The World Bank’s projects commit the local regions to coal for 50 years -- the average life-expectancy of such a plant. This commitment bars investments in alternative energy and holds the region back from adopting new energy technologies.

The Kosovo coal plant and South Africa’s Medupi plant have touched off mass protests in their local communities. Workers, citizens, and children suffer from tuberculosis and asthma as a direct result of the plants’ air pollution. The plants’ waste runs off into local water resources. The United States heavily restricts these technologies domestically, due to harmful health and environmental effects.

Studies show that in the US, coal plants have caused an estimated 13,000 premature deaths and have resulted in over $242 billion in health care costs. The US Environmental Protection Agency has worked with environmental organizations to limit coal power and to close half of existing coal-fired plants. So why aren’t similar concerns addressed in the global south?

The World Bank is not obligated under international law to consider environmental justice or human rights concerns when funding projects, a status that the Bank has used to defend itself from past criticism. Ironically, the Bank continues to push for more international funding of its own environmental programs, seeking to become the world’s foremost lender for environmental projects.  It has already received billions of dollars earmarked for climate change mitigation and adaptation. Over 250 organizations from 50 nations have demanded that the World Bank hand over the climate change funds to the United Nations.

Jim Yong Kim’s presidency will challenge the status quo at the Bank and in the larger multilateral development community. Ocampo and Okonjo-Iweala’s campaigns have shown that the global south has an intense interest in the Bank and its lending programs. Like Zoellick, Kim will face harsh questioning over the coal plants’ effects on human health -- questions that he is expected to address. If Kim instead follows Zoellick’s path,  the new president will have a much more difficult time than his predecessor in making excuses.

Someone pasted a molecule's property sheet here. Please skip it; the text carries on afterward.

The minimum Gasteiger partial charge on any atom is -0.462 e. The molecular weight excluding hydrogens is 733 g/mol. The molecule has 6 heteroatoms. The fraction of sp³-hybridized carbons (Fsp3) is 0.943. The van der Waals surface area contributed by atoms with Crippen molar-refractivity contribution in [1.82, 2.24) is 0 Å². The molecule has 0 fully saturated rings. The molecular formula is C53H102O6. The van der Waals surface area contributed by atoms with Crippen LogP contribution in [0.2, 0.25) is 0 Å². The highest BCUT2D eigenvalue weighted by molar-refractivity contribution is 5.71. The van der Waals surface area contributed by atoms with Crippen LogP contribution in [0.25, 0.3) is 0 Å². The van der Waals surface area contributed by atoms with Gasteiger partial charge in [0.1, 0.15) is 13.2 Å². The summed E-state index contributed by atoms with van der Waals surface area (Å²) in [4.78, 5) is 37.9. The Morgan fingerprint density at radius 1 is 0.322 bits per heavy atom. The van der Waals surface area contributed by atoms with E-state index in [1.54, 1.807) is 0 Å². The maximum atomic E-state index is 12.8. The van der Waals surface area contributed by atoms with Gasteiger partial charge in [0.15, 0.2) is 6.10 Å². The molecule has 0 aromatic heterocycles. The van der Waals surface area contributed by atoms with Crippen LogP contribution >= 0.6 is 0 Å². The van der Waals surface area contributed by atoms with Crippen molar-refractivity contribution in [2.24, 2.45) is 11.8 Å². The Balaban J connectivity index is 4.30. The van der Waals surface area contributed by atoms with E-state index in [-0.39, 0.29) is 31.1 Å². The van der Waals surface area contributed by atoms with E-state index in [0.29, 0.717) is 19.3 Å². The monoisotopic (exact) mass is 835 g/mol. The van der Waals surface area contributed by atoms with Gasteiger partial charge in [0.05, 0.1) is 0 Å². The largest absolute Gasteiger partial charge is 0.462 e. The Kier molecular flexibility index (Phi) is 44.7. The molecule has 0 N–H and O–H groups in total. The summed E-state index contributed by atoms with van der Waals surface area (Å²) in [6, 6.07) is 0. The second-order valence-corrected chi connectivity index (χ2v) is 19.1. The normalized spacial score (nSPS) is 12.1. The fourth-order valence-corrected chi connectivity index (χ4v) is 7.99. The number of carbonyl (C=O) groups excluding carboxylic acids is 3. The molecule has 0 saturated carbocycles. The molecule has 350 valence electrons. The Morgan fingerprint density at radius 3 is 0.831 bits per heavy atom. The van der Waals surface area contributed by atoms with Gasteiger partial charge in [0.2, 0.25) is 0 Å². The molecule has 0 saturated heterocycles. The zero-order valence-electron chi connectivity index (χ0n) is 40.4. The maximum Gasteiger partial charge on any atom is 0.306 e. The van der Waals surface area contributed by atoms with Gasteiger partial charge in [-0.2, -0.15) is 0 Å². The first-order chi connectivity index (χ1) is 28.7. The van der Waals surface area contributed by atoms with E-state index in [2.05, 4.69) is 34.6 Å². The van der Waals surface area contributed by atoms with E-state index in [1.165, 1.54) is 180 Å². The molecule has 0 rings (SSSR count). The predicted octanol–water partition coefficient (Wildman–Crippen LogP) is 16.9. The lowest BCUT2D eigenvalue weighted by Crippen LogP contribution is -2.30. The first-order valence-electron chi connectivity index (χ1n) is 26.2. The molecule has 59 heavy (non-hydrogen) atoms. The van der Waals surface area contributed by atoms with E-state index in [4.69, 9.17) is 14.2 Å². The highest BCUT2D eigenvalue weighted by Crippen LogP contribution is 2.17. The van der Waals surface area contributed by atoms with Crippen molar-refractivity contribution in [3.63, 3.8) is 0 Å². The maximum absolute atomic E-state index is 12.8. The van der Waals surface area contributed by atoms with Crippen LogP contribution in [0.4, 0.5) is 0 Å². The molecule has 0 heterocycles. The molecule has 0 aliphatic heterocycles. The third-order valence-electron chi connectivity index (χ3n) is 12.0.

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Wednesday, March 21, 2012

Public Private Partnerships: How Corporations are Influencing the UN

In mid February 2012, 600 CEOs and senior business leaders came together at a meeting to prepare for the upcoming UN Environment Conference in Rio. KPMG, one of the four biggest accounting firms in the world, organized the meeting. Comfortably housed in New York’s five star Sheraton Hotel, the executives grandiosely claimed to solve “the fundamental challenges of our time.” The Summit, co-organized by the UN Global Compact, the United Nations Environment Programme and the World Business Council on Sustainable Development, proposed to “ramp up collaboration” between the private and the public sector. It was also to serve as a preparation for the “Corporate Sustainability Forum,” which will take place only days before the United Nations Conference on Sustainable Development. In his opening speech, Secretary General Ban Ki-Moon encouraged the private sector’s involvement in the Conference, calling for businesses to “show leadership,” and expressing his enthusiastic support for Public Private Partnerships (PPPs). “Today we are together (…) looking for ways to serve the common good,” he stated .